• Tue. May 28th, 2024

Assam-based primatologist presents conservation status of Hoolock gibbons in global meet

Assam based senior primatologist Dr Dilip Chetry recently attended the first meeting the Global Gibbon Network (GGN) in Haikou, Hainan, China, an important international conference dedicated to conservation of threatened Gibbons.


Dr Chetry, who leads the Primate Research and Conservation Division in Aaranyak, one of India’s prominent conservation organisations, attended the event as a keynote speaker. He gave an account of the conservation status of the Hoolock gibbon in India especially in Northeast India before a group of scientists and primatologists from around the Asia attending the conference.

The Hainan Institute of National Parks and Eco Foundation Global organised the event from July 7-9 focused on the conservation aspects of these apes and included a wide range of discussions about challenges, opportunities, and successes.

“GGN was found with a vision to safeguard and conserve a key element of Asia’s unique natural heritage- the singing Gibbon and their habitats, by promoting participatory conservation policies, legislations and actions. Research-driven conservation non-profit Aaranyak is one of the founding partner organisations of the GGN with 15 partners from seven countries.”, Dr Chetry said.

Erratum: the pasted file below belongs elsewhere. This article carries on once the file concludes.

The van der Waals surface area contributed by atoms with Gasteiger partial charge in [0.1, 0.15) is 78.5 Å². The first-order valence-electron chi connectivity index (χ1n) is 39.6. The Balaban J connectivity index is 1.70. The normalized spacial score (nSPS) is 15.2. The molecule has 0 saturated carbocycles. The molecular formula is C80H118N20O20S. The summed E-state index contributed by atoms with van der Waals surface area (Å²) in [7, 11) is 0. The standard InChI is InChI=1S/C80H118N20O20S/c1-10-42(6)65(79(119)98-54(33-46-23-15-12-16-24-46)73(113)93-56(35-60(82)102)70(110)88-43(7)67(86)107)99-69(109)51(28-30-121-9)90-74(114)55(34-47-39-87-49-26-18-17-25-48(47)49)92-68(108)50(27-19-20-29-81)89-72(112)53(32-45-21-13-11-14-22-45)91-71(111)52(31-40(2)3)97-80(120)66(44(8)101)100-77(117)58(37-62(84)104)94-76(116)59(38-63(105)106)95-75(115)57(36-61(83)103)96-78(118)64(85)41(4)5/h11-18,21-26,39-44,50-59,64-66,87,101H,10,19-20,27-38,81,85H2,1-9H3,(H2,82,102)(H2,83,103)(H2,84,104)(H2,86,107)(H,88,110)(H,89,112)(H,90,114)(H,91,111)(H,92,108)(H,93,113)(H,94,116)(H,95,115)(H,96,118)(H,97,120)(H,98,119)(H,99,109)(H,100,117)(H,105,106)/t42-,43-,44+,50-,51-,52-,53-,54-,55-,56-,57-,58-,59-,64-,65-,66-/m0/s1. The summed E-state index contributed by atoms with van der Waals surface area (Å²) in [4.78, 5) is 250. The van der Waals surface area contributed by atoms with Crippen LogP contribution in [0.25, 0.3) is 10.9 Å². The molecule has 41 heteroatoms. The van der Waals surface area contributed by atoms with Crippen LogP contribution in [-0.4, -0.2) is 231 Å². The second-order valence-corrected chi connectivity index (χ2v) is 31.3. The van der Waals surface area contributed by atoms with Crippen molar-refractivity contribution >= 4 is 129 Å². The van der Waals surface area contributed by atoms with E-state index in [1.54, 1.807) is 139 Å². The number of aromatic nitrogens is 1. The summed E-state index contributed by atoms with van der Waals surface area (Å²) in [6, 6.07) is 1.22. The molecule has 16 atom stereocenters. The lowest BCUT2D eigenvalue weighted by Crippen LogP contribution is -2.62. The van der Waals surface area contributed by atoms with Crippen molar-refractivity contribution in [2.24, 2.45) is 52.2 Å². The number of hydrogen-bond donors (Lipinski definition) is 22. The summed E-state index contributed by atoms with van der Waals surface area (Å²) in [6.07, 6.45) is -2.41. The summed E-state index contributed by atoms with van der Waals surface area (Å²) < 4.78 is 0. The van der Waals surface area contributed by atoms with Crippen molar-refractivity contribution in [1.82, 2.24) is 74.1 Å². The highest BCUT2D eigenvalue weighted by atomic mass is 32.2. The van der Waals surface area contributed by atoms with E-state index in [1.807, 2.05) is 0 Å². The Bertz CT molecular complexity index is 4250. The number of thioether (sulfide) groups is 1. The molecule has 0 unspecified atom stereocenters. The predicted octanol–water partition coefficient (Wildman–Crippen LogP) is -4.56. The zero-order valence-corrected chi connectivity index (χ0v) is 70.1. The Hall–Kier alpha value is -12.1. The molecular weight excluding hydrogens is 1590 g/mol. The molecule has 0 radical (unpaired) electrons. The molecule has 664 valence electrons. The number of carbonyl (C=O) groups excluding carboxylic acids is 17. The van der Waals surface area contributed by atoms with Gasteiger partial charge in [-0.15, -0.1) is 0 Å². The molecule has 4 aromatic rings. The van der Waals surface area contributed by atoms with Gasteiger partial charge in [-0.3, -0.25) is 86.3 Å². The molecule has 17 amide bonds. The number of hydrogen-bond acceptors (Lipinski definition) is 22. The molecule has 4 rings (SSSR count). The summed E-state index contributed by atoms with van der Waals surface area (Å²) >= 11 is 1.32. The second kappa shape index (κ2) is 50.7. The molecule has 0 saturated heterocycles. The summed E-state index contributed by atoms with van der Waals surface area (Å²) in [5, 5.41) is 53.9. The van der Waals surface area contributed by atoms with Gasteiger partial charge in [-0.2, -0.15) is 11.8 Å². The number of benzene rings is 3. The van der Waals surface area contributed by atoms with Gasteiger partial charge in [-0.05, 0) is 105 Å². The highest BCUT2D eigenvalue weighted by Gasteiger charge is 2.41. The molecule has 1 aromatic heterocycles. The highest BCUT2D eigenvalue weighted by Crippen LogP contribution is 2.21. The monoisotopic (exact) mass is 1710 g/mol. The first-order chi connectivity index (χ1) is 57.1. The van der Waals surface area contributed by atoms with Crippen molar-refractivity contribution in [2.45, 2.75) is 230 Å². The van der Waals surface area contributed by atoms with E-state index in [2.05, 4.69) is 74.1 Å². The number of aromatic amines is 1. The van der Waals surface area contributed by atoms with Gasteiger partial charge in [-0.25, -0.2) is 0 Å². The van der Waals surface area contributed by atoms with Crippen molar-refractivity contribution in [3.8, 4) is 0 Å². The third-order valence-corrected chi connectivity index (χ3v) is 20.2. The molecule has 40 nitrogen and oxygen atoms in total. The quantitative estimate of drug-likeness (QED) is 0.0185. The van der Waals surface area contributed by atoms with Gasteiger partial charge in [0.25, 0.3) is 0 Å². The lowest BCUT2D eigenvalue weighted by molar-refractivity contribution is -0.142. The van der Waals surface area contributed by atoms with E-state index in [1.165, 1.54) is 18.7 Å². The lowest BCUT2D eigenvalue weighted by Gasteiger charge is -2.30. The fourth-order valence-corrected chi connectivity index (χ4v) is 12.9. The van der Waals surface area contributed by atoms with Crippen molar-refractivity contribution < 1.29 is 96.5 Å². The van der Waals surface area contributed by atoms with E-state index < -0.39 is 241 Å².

“Gibbons, the smallest and fastest of all the apes, live in tropical and sub-tropical forests in Southeast Asia. Like all apes, they are extremely intelligent, with distinct personalities and strong family bonds. Unfortunately, the current conservation status of gibbon species is alarming — all 20 species are at a high risk of extinction. Since 1900, gibbon distribution and populations have declined dramatically, with only small populations in tropical rainforests.”, Global Gibbon Network’s official website states.

Hoolock gibbons are found only in the seven-sister states of Northeast India, making them a unique primate species. The IUCN Redlist categorises the Western Hoolock gibbon as Endangered, while the Eastern Hoolock gibbon is listed as Vulnerable. Under the Indian (Wildlife) Protection Act 1972, western and eastern hoolock gibbons are listed on Schedule 1.


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